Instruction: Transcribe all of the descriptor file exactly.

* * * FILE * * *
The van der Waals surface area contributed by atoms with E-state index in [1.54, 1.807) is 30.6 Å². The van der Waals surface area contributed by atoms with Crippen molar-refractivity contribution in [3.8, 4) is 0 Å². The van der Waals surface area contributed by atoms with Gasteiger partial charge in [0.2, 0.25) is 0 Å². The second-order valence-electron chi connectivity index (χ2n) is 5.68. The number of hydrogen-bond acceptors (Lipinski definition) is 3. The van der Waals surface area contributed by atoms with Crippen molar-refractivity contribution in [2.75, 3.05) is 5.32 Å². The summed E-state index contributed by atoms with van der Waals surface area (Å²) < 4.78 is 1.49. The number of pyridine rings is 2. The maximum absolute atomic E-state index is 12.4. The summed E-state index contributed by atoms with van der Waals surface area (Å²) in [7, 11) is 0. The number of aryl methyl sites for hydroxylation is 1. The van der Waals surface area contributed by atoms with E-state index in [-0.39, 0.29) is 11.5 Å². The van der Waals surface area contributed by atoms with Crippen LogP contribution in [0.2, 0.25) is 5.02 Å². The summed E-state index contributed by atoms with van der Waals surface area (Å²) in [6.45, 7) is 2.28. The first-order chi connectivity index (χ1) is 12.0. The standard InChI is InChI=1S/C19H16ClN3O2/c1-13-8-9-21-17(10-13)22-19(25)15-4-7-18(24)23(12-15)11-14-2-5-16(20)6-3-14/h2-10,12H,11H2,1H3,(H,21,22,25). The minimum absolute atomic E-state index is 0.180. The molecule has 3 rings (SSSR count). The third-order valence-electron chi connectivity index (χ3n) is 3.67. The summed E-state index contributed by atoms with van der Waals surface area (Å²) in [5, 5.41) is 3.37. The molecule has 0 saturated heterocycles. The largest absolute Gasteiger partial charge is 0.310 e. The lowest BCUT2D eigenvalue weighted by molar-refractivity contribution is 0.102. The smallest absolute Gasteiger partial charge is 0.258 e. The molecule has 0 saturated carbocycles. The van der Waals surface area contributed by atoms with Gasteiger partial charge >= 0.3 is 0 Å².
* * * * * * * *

The van der Waals surface area contributed by atoms with E-state index in [1.54, 1.807) is 30.6 Å². The van der Waals surface area contributed by atoms with Crippen molar-refractivity contribution in [3.8, 4) is 0 Å². The van der Waals surface area contributed by atoms with Gasteiger partial charge in [0.2, 0.25) is 0 Å². The second-order valence-electron chi connectivity index (χ2n) is 5.68. The number of hydrogen-bond acceptors (Lipinski definition) is 3. The van der Waals surface area contributed by atoms with Crippen molar-refractivity contribution in [2.75, 3.05) is 5.32 Å². The summed E-state index contributed by atoms with van der Waals surface area (Å²) < 4.78 is 1.49. The number of pyridine rings is 2. The maximum absolute atomic E-state index is 12.4. The summed E-state index contributed by atoms with van der Waals surface area (Å²) in [7, 11) is 0. The number of aryl methyl sites for hydroxylation is 1. The van der Waals surface area contributed by atoms with E-state index in [-0.39, 0.29) is 11.5 Å². The van der Waals surface area contributed by atoms with Crippen LogP contribution in [0.2, 0.25) is 5.02 Å². The summed E-state index contributed by atoms with van der Waals surface area (Å²) in [6.45, 7) is 2.28. The first-order chi connectivity index (χ1) is 12.0. The standard InChI is InChI=1S/C19H16ClN3O2/c1-13-8-9-21-17(10-13)22-19(25)15-4-7-18(24)23(12-15)11-14-2-5-16(20)6-3-14/h2-10,12H,11H2,1H3,(H,21,22,25). The minimum absolute atomic E-state index is 0.180. The molecule has 3 rings (SSSR count). The third-order valence-electron chi connectivity index (χ3n) is 3.67. The summed E-state index contributed by atoms with van der Waals surface area (Å²) in [5, 5.41) is 3.37. The molecule has 0 saturated heterocycles. The largest absolute Gasteiger partial charge is 0.310 e. The lowest BCUT2D eigenvalue weighted by molar-refractivity contribution is 0.102. The smallest absolute Gasteiger partial charge is 0.258 e. The molecule has 0 saturated carbocycles. The van der Waals surface area contributed by atoms with Gasteiger partial charge >= 0.3 is 0 Å².